10 April 2012

Software is different from most other things humans build, hence companies creating/selling/licensing software must be different from other ‘production’ companies as well? Some definitely are but the vast majority are still trying to apply old civil engineering practices to software development. Why are they wasting so much time and money on upfront sizing, planning and tracking when all empirical evidence tells us it maps so badly to the actual process of developing software? Why haven’t most software companies learnt the hard lessons and started to operate like Valve?

The financial costs of developing, deploying and having software in production is one big factor of software development being kept in the shackles of dusty old engineering practices. If we are spending all this money on development, we instinctively want to know exactly when it’s going to be ready, with what functionality and quality. If the plan is detailed and rigid enough, surely the car factory website will open in exactly 6 months and 12 days from now! This belief is so infested in management that it seems impossible to argue against, and what’s worse; it constantly gets in the way of developers actually writing code and innovating new features. It’s my experience that successful software projects deliver on time despite all planning, not because of it.

However, the times are a-changin’. SaaS, PaaS, IaaS provides are challenging some of the old financial truths about developing and having software in production. The cost of data centres is completely removed, and the costs of production scales with usage and popularity of the product. A new breed of software companies are emerging.

The “half life” of software is very short, and it’s getting shorter. A software product is in practice worthless (from a technical standpoint) the moment it’s shipped, it’s very easy for competitors to copy and improve. What’s is true this quarter is not necessarily true the next. New languages and frameworks come along all the time, and can drastically change the landscape of possible solutions to a given problem. A company that starts coasting on existing technologies and investments becomes obsolete very quickly.

So what is the true value of a software company? It’s the rapport built up with its customers. It’s the products that’s currently being worked on. It’s the awesome demos of new features/products. It’s the ideas in the heads of its employees. It’s the company’s ability to change / alter / transform the existing products. Already shipped products are easy to clone, but the ideas and innovation are much harder for competitors to keep up with.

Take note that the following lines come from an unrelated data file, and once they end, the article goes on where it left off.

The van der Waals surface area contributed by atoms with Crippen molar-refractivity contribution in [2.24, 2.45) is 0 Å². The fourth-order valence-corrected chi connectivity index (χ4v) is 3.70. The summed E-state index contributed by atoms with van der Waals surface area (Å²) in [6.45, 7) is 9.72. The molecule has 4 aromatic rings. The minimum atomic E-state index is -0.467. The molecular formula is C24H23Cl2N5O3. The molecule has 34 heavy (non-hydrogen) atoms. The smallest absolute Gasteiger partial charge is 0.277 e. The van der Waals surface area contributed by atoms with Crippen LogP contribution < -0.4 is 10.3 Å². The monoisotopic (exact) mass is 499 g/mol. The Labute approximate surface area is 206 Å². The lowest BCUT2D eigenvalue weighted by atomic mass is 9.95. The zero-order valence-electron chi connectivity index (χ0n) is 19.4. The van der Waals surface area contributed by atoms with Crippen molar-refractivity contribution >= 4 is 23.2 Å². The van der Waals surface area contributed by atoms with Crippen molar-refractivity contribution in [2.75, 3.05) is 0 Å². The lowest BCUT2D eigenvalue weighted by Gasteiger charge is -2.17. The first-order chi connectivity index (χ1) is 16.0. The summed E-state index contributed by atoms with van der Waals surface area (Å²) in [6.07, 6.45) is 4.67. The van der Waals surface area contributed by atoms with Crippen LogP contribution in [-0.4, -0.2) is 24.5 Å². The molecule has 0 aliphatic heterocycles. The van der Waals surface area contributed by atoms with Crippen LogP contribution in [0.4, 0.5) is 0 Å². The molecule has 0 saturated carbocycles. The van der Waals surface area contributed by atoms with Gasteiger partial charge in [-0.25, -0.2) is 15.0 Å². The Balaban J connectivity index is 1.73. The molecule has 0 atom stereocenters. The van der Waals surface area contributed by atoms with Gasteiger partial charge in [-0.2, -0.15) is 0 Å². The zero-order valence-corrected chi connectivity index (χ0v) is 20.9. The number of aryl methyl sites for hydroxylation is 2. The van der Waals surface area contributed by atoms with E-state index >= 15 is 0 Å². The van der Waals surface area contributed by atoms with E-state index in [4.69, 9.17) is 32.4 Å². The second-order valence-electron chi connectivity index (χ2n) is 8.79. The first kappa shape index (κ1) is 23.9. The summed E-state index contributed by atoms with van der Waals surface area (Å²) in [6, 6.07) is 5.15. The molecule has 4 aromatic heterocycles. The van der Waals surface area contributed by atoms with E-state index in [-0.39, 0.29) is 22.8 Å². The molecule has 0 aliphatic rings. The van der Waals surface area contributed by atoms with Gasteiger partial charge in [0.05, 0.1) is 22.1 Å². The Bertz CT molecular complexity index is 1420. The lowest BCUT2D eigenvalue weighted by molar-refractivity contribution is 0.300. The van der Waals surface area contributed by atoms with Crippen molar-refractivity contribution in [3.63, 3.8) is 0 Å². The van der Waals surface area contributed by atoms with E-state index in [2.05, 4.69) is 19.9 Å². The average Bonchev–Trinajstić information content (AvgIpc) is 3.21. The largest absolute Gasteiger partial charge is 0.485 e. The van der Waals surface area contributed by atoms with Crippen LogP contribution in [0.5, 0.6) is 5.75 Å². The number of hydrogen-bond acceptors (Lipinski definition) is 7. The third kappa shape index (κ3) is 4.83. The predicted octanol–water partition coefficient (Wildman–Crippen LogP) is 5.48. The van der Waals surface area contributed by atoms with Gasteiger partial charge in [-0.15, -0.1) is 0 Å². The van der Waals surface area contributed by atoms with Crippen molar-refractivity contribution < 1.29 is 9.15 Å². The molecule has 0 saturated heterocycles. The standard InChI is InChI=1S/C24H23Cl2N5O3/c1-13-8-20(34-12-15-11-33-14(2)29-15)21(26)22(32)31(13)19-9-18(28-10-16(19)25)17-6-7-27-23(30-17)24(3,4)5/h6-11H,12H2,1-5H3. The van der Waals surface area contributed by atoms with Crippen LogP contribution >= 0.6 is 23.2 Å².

Also, good software companies create high quality and simple products. While it’s easy to copy a program’s functionality, it’s harder to copy a program that is very well written. Why? The well written, and simpler original, can more easily be changed and altered to meet new requirements. Any poorly written copy will suffer from alot of accidental complexity and will not be able to keep up with a constantly evolving original.

Most companies in the software space will from time to time ask themselves if they should start a big re-write project versus keep on tweaking the existing stuff. My view is that a well functioning software company is constantly re-writing it’s products. It’s constantly looking at what’s happening in the language/framework space and trying to apply them to its own problem space. They are on a never ending quest to find the simplest, cleanest, most agile implementation of the particular problem.

So what about the developer community? Rich Hickey speaks about the self-obsessed meta culture that has sprung up amongst developers, where the convenience and ease of the developers is paramount. To the detriment of what really matters, the functionality and quality of the software produced. This culture is wide spread up the management hierarchy. The language / framework cargo cult that is so strong in the software developer community is an symptom of this culture. Middle management is obsessed about using industry standards and “we can’t possibly use technology X, because we can’t hire cheap grads with that knowledge” is very limiting on their company’s capability to produce new and exiting products.

In conclusion, companies in the software space have to make up their minds. Are they software companies? If yes, are they - in order to be truly successful - ready to break the shackles of conventional wisdom and set their developer talent free? Or, are they a service providers? Licensing and outsourcing their software needs in order to bring a appealing product / brand together. If they are service providers, they are most likely wasting a lot of money on in-house (frustrated) developers when they should just realize that kind of business they are actually running, and act accordingly. Both are perfectly valid business models, but are too often mixed up.



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